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It happens fast. When the fishermen go to the grounds and leave empty harbor stalls, I find myself imagining Petersburg in the wintertime. I know! It’s too early! But part of a successful winter is laying groundwork in summer. Artist Janine Gibbons, originally from Petersburg, is renting a space in downtown Petersburg with exactly that in mind.
The Muskeg Connection: Bringing The Fleet together 071217 AE 1 Chelsea Tremblay, For the Capital City Weekly It happens fast. When the fishermen go to the grounds and leave empty harbor stalls, I find myself imagining Petersburg in the wintertime. I know! It’s too early! But part of a successful winter is laying groundwork in summer. Artist Janine Gibbons, originally from Petersburg, is renting a space in downtown Petersburg with exactly that in mind.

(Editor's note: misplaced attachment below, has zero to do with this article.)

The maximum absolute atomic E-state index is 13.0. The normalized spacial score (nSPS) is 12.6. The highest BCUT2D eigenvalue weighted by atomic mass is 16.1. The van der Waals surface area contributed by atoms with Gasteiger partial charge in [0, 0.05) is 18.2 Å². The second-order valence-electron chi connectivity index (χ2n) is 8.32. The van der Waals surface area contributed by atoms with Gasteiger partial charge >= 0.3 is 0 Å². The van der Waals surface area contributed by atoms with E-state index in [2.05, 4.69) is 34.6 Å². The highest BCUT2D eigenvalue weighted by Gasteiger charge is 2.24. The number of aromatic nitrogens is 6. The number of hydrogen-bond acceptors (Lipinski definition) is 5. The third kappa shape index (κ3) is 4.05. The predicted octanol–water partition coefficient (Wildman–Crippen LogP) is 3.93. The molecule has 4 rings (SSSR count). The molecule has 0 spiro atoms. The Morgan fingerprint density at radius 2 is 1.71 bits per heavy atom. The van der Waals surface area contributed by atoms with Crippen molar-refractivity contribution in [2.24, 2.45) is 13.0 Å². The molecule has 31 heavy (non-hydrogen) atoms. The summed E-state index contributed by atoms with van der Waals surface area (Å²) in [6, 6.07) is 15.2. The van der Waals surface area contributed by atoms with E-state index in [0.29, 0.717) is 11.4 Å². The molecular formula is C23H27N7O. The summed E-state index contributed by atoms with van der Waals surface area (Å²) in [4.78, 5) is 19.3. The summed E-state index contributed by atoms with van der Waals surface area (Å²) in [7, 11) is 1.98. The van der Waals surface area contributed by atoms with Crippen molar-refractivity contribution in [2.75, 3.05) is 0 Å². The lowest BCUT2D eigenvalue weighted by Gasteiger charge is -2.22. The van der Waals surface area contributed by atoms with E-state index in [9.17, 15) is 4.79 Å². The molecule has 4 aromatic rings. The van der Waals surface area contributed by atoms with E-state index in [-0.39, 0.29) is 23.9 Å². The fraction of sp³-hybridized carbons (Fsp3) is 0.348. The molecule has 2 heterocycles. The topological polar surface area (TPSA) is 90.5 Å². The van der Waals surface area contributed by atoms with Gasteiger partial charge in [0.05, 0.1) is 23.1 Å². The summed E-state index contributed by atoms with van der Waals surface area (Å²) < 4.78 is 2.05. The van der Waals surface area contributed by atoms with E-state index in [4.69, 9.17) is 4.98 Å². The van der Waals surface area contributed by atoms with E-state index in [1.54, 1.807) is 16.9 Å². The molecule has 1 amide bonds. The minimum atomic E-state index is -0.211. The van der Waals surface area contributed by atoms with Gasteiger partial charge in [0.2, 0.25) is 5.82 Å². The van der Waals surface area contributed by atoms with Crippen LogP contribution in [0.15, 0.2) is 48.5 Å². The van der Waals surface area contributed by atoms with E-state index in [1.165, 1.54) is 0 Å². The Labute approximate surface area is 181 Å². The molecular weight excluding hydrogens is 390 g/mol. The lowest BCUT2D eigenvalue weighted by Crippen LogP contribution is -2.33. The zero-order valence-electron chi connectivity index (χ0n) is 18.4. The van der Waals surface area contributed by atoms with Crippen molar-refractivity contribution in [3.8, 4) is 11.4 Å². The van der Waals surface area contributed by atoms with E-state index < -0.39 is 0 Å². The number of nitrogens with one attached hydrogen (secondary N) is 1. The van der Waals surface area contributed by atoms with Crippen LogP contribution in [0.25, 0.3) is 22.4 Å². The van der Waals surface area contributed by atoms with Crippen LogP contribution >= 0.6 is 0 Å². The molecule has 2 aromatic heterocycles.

Janine Gibbons at The Fleet. Photo by Chelsea Tremblay.

Wednesday, July 12, 2017

Story last updated at 7/11/2017 - 5:58 pm

The Muskeg Connection: Bringing The Fleet together

It happens fast. When the fishermen go to the grounds and leave empty harbor stalls, I find myself imagining Petersburg in the wintertime. I know! It’s too early! But part of a successful winter is laying groundwork in summer. Artist Janine Gibbons, originally from Petersburg, is renting a space in downtown Petersburg with exactly that in mind.